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TBTS Reviews: Nick Cave and the Bad Seeds, Push the Sky Away

February 20, 2013
After a few years of hedonism, Nick Cave turns pensive again on Push the Sky Away. But the old lecher hasn't fully retired...

After a few years of hedonism, Nick Cave turns pensive again on Push the Sky Away. But the old lecher hasn’t fully retired…

Listening to Nick Cave always makes me think in terms of body/soul dualities, and, perhaps inspired by Cave’s own prowess as a writer, I usually try to make them all literate and stuff. Cave’s music is a mixture of sanctity and sacrilege. The prurient and the pious. Erections and genuflections. And so forth.

The latest from Nick Cave and the Bad Seeds, Push the Sky Away, continues Cave’s tendency to revel in such contradictions. In fact, this album may represent one of his deepest explorations of the actual tensions inherent in humans’ often simultaneous needs to get their rocks off and to get right with God (in Cave’s universe, usually a vengeful Old Testament version thereof). Several prior albums saw Cave’s focus swing sharply toward one direction or the other, either sin and sex (Dig Lazarus Dig!!!, Grinderman) or quests, usually futile, for redemption and love (The Boatman’s Call, No More Shall We Part). It’s important to note here that the search for faith and the search for love are at minimum similar in nature, and at times inextricably bound, in Cave’s body of songs. Both love and faith are sought for their redemptive power, the possibility of solace, the betterment of one’s moral and spiritual self. When Cave is on a kick of writing about chaste, agape love for a woman, his sentiments take on the quality of worship, and when Cave is writing about the quest for faith, the forgiving God for whom he wishes is an object of loving adoration.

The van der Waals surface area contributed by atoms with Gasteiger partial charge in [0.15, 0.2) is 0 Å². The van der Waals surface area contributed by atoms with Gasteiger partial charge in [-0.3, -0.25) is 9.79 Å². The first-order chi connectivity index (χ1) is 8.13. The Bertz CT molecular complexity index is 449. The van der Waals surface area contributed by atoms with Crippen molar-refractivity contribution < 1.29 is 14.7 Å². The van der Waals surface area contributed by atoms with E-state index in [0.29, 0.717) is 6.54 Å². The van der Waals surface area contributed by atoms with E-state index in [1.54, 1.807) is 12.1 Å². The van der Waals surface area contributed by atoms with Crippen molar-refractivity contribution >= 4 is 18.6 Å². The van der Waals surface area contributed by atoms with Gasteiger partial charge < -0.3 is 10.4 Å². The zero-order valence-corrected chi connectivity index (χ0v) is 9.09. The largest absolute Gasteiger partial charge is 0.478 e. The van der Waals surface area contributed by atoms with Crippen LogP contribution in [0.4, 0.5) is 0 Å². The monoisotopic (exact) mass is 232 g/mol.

On Push the Sky Away, Cave still seems rather preoccupied with matters of the flesh, singing very graphically about sex organs and other body parts being “fired up,” “hot,” and “shaken” enticingly. But sonically, this album has much more in common with the Bad Seeds’ loveliest, holiest, most sweetly aching moments on The Boatman’s Call and No More Shall We Part. This combination of Cave’s occasionally pornographic lyrics and the Bad Seeds’ consistently prayerful instrumentation is the source of that depth and tension to which I alluded above. Thus far I’ve found it to be eminently rewarding, and I suspect that Push the Sky Away will eventually settle among the top entries on my list of preferred Nick Cave albums.

I also suspect that other longtime Cave fans’ judgments on Push the Sky Away will depend on what they most want from the guy, and when they see him as being at his best. If you’re devoted to the Birthday Party and the earliest Bad Seeds albums, his guttural gutter years, you may be condemning Cave for going flaccid once again after finally getting fully engorged on Dig Lazarus Dig!!! and the Grinderman albums. [Sorry, I just can’t help resorting to either sex puns or church language with this guy.]

By comparison to you old fogies, I found Cave’s stuff several years later — in the mid-90s, via Let Love In (emo Cave!), Murder Ballads, and stunningly beautiful tracks on Songs in the Key of X (his first collaboration with cosmic genius and eventual Bad Seed Warren Ellis) and the Until the End of the World soundtrack. I then spent several years around the turn of the millennium absolutely obsessed with The Boatman’s Call and No More Shall We Part, the latter of which remains among my top 10 or 20 favorite albums of all time.

So, quite simply, though I do love Dig Lazarus Dig!!! and some of the louder stuff, Push the Sky Away just sounds like what I most want from Cave. From him I want the beauty more than I want the beast. What distinguishes this latest offering is that both are quite prominent on the same album. I find it to be an intriguing turn from one of our best, still vital and essential after more than 30 years of bringing us low, lifting us up, and delivering messages of both blessing and damnation more powerfully than just about anybody else.

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